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Excavations at Kurul Castle on Turkey's Black Sea coast resume


Excavations of the 2,300-year-old Kurul Castle, the first scientific archaeological excavation site in the Eastern Black Sea region, began recently.

Excavations at Kurul Castle on Turkey's Black Sea coast resume
The Kurul Castle archaeological site lies 13 kilometers away from Ordu. Excavation of the site 
is scheduled to continue until October [Credit: AA]
The archaeological site lies 13 kilometers away from Ordu [Greek Kotyora]. Excavations are currently undertaken by a team of 25 archaeologists and 15 workers. Carried out under the supervision of Professor Süleyman Şenyurt of the Department of Archeology at Gazi University, the excavation is scheduled to continue until October.

Şenyurt told Anadolu Agency (AA) that excavations at the site of Kurul Castle were attempted six years ago but were halted many times due to circumstantial reasons, adding that his team hopes to cover as much ground as possible this season.

In 2016, TL 550,000 ($182,363) in funding for the Kurul Castle excavation project was granted, TL 500,000 of which was covered by the Ordu Metropolitan Municipality while the rest was provided by the Culture and Tourism Ministry. Şenyurt, thanked Ordu Metropolitan Municipality Mayor Enver Yılmaz for his efforts. "Mayor Yılmaz is doing everything in his power to move forward with excavations," he added.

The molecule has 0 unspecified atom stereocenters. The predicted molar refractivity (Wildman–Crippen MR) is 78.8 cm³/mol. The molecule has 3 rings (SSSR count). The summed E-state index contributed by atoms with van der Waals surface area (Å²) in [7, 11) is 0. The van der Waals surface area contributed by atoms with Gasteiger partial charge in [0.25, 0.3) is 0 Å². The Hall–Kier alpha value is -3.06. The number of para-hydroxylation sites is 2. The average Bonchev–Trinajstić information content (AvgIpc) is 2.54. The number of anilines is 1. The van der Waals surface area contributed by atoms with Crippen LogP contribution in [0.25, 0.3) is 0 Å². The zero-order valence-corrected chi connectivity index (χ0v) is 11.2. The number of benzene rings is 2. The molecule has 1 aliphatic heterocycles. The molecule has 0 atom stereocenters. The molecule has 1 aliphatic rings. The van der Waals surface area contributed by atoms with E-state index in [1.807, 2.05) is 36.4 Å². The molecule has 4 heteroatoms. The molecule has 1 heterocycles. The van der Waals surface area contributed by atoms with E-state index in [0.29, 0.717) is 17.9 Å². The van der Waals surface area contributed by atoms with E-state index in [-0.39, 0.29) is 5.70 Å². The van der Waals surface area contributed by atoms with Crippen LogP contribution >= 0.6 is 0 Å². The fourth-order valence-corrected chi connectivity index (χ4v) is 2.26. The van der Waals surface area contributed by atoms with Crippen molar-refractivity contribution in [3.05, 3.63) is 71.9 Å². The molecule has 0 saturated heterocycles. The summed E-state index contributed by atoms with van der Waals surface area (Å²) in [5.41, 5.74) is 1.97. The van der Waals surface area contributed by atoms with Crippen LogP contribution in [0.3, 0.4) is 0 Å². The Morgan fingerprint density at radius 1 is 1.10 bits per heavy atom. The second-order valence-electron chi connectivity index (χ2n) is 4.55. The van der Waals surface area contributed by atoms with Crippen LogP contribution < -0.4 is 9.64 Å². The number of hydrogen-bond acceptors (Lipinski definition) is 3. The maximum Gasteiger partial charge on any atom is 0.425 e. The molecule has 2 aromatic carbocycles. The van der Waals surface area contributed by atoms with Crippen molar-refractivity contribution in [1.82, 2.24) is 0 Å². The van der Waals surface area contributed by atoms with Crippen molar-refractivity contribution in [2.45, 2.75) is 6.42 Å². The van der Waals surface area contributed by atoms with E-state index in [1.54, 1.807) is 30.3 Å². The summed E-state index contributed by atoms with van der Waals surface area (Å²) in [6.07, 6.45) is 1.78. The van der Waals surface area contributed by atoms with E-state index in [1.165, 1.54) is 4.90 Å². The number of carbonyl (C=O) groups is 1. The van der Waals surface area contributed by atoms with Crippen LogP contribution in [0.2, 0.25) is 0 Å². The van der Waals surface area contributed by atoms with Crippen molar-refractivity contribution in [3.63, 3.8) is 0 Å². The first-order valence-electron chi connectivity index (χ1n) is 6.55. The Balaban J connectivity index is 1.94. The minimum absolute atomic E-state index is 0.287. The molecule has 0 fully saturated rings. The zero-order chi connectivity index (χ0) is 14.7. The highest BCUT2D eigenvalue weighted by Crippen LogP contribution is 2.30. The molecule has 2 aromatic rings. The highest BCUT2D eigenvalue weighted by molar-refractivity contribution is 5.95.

Stating that they expect the Kurul Castle excavations to last more than 10 years, Şenyurt stressed that continuation of the project depends on funding. He also said that they are in need of more workers at the excavation site. "Currently a group of 15 workers assist 25 archeologists but we need more workers to work with us. Workers residing in near-by areas can get in touch with us. Our primary aim is to get on with the excavations with full speed with more workers."

Professor Şenyurt informed that they have unearthed many historic artifacts and remains since 2010. "So far, we have managed to shed light to many important artifacts. In the excavations we unearthed an entrance door, ceramics, coins, arrow head, busts of gods and goddesses and many other artifacts that were used in religious and cultural rituals. Along with these artifacts, hundreds of burnt wood pieces, nails, metal weapons, blades, daggers, axes, cutters and weaving looms were discovered. We Are certain that we will come across many other artifacts as the excavations continue."

Şenyurt also claimed that the Kurul Castle, the first archaeological excavation site in the Eastern Black Sea, will be the new tourist attraction of the region.

Source: Daily Sabah [August 04, 2016]
TANN

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